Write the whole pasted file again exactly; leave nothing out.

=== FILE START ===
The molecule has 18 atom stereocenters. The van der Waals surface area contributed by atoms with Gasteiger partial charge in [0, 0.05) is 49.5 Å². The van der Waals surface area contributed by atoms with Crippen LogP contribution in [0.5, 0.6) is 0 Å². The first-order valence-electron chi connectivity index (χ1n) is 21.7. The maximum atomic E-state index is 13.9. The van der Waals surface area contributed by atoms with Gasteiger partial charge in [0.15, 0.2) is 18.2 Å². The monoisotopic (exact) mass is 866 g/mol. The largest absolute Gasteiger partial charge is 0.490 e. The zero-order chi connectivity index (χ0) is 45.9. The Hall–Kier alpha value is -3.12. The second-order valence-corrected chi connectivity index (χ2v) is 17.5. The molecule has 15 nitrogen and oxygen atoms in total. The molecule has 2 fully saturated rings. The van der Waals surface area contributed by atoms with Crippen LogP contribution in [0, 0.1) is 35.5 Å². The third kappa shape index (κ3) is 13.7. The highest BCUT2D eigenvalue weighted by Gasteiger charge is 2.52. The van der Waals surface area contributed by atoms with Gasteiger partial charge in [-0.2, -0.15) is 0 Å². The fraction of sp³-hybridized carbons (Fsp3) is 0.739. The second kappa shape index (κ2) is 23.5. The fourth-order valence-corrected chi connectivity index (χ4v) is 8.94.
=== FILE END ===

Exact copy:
The molecule has 18 atom stereocenters. The van der Waals surface area contributed by atoms with Gasteiger partial charge in [0, 0.05) is 49.5 Å². The van der Waals surface area contributed by atoms with Crippen LogP contribution in [0.5, 0.6) is 0 Å². The first-order valence-electron chi connectivity index (χ1n) is 21.7. The maximum atomic E-state index is 13.9. The van der Waals surface area contributed by atoms with Gasteiger partial charge in [0.15, 0.2) is 18.2 Å². The monoisotopic (exact) mass is 866 g/mol. The largest absolute Gasteiger partial charge is 0.490 e. The zero-order chi connectivity index (χ0) is 45.9. The Hall–Kier alpha value is -3.12. The second-order valence-corrected chi connectivity index (χ2v) is 17.5. The molecule has 15 nitrogen and oxygen atoms in total. The molecule has 2 fully saturated rings. The van der Waals surface area contributed by atoms with Crippen LogP contribution in [0, 0.1) is 35.5 Å². The third kappa shape index (κ3) is 13.7. The highest BCUT2D eigenvalue weighted by Gasteiger charge is 2.52. The van der Waals surface area contributed by atoms with Gasteiger partial charge in [-0.2, -0.15) is 0 Å². The fraction of sp³-hybridized carbons (Fsp3) is 0.739. The second kappa shape index (κ2) is 23.5. The fourth-order valence-corrected chi connectivity index (χ4v) is 8.94.